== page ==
Charles R. Bantz Community Fellowship Awards

Award Year: 2019

Fellow: Elizabeth Nelson, School of Liberal Arts

Project: Indiana Women's Prison History Project

In the Indiana Women's History Project, currently and formerly incarcerated women rewrite the history of women’s prisons. A Bantz Community Fellowship allows students at IUPUI, led by Elizabeth A. Nelson, to provide essential research support to the IWP scholars.

Impact by the numbers:

  • Significant progress toward book manuscript with eight currently and formerly incarcerated contributors
  • Two formerly incarcerated students admitted to IUPUI fall 2019
  • Workshops planned include “But for the Grace of God: Women’s Prisons and Prison Education,” Indianapolis Woman’s Club (Indianapolis, October 18, 2019), and Spirit & Place event “Writes of Passage: Moving Beyond Incarceration” (Indianapolis, November 8, 2019)
  • $5,000 for Humanities Action Fellowship from Indiana Humanities

 Scholars: Kim Saxton and Charlotte Westerhaus-Renfrow, Kelley School of Business

Project: Advancing Indy Women: A Year-Long Journey of Professional Development

IUPUI, the Kelley School and Linking Indy Women are excited to support 62 women advancing their professional careers In the Indianapolis community with Bantz Community Scholars - #AdvancingIndyWomen

Impact by the numbers:

  • Delivered first workshop as planned with excellent feedback
  • 5 additional workshops planned through May 2020
  • Workshop participants using social media to promote their learning and discoveries which generates more interest in the workshops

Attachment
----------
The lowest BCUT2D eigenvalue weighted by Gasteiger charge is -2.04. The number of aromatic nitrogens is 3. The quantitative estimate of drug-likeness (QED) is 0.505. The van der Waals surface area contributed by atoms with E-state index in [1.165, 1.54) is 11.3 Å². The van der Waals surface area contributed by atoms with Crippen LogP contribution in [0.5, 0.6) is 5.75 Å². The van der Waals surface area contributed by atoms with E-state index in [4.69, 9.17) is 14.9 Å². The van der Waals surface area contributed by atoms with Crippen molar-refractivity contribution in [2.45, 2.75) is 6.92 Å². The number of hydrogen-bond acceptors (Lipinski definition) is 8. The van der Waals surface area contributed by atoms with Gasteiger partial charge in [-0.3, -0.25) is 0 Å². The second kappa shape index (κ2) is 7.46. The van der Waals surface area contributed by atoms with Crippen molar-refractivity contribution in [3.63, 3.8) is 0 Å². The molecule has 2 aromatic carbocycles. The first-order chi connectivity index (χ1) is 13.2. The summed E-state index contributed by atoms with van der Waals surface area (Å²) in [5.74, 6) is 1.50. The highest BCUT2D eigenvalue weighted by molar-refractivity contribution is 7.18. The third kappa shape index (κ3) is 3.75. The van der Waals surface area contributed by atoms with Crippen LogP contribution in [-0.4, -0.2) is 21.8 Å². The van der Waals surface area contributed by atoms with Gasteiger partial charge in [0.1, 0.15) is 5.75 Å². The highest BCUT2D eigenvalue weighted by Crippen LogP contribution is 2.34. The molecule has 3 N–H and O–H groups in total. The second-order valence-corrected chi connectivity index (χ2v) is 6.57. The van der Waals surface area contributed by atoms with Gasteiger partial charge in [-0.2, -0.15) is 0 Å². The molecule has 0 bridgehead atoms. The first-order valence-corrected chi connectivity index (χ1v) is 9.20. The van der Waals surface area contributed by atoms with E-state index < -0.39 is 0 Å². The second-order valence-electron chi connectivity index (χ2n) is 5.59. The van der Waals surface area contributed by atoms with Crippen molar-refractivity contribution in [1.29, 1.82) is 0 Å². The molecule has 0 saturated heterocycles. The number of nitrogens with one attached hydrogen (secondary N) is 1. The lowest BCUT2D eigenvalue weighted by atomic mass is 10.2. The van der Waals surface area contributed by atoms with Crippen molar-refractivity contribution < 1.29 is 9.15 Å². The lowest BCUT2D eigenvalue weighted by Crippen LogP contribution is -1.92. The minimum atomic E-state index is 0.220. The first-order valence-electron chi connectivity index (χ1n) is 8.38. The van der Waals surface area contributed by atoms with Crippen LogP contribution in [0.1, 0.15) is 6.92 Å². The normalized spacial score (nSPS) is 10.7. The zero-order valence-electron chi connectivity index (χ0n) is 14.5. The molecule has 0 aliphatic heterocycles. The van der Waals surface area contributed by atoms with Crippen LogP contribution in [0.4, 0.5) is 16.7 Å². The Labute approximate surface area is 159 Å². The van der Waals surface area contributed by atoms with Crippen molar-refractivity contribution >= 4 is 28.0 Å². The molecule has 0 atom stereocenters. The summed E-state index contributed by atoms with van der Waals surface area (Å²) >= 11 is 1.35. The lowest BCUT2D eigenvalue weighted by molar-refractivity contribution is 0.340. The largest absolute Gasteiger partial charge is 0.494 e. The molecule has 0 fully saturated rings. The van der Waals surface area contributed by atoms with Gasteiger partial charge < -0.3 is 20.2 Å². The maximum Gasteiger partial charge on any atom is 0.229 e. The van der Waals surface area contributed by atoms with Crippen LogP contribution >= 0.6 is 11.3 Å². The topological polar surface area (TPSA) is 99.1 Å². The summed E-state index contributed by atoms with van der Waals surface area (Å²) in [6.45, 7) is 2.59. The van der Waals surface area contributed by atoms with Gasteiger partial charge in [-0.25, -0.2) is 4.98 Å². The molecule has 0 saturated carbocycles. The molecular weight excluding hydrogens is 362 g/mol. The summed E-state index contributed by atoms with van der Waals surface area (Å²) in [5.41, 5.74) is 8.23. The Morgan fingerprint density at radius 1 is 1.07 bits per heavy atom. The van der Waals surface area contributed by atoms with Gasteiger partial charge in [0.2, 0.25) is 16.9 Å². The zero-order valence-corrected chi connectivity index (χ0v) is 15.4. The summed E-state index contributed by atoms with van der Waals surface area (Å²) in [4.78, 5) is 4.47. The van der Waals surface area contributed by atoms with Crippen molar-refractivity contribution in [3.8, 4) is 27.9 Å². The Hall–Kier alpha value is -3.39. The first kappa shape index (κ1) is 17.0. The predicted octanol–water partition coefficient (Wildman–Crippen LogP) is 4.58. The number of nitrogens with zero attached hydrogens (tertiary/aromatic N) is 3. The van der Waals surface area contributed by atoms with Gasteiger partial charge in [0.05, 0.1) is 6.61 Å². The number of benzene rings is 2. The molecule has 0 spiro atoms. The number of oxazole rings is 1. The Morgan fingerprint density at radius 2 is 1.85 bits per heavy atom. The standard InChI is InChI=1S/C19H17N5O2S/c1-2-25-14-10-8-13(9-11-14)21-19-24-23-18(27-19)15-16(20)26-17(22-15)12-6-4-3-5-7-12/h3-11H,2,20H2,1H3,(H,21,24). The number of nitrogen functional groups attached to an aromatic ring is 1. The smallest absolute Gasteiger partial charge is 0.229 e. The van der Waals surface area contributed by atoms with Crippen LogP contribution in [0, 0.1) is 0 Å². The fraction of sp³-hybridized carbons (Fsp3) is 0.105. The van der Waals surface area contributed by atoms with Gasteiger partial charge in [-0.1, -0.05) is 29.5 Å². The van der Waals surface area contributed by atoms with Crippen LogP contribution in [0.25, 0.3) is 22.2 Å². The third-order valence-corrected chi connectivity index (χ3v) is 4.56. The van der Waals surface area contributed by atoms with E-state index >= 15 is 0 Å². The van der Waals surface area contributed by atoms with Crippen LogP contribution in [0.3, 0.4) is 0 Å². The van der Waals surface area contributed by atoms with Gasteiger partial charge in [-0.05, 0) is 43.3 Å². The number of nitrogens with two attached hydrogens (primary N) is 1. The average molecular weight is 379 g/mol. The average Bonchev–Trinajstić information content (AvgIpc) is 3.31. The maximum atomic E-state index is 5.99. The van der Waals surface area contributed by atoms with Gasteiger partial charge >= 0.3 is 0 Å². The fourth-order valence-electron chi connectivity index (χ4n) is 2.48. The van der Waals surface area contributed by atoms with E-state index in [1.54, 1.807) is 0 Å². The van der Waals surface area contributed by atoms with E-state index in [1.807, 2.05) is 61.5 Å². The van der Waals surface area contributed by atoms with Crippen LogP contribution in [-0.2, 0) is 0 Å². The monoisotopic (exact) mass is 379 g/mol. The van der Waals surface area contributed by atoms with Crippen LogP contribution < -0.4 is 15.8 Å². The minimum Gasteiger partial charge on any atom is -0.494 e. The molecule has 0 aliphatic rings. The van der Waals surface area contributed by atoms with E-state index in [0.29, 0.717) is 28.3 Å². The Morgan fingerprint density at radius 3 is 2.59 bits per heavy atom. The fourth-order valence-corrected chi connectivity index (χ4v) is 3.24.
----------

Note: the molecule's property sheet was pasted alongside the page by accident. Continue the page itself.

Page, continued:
• Building strong partnership with Linking Indy Women which resulted in nearly 500 responses to survey

Award Year: 2018

Community Fellows: Barbara Pierce, School of Social Work, and Wanda Thruston, School of Nursing

Project: Creation of Trauma-Responsive Services for Indianapolis Metropolitan High School: Using an Internal-Design Team Approach

Indianapolis Metropolitan High School works with IUPUI professors to implement trauma-responsive strategies in their school.

Impact by the numbers:

  • Using Continuous Quality Improvement (CQI) processes have identified trauma needs of school community, challenges and barriers, and strategies to support community engaged participatory action trauma responsive intervention
  • $430,000 from Robert Wood Johnson Clinical Fellows program

Community Scholar: Cristina Santamaría Graff, Ph.D., School of Education

Project:  Community Engagement in Special Education Teacher Preparation Courses on Families: Working Together to Plan and Implement ‘Family as Faculty’ Workshops for Historically Minoritized Families of Children with Dis/abilities.

Family as Faculty! A project to authentically engage parents, students, and community partners in meeting common goals.

Impact by the numbers:

  • Involves over 20 student research partners and two community organizations (Down Syndrome Indiana and IN*SOURCE)
  • Multiple courses, publications and presentations and 2 prominent awards for community-engaged research
  • 2019 recipient of the Earnest A. Lynton Award for the Scholarship of Engagement
  • $4,000 from Sam H. Jones Scholarship Program; $5,000 from Campus Compact Indiana

Award Year: 2017

Community Fellow: Gabriel Fillippelli, School of Science

Project: Building healthy cities through community-engaged science and action: Getting the lead out.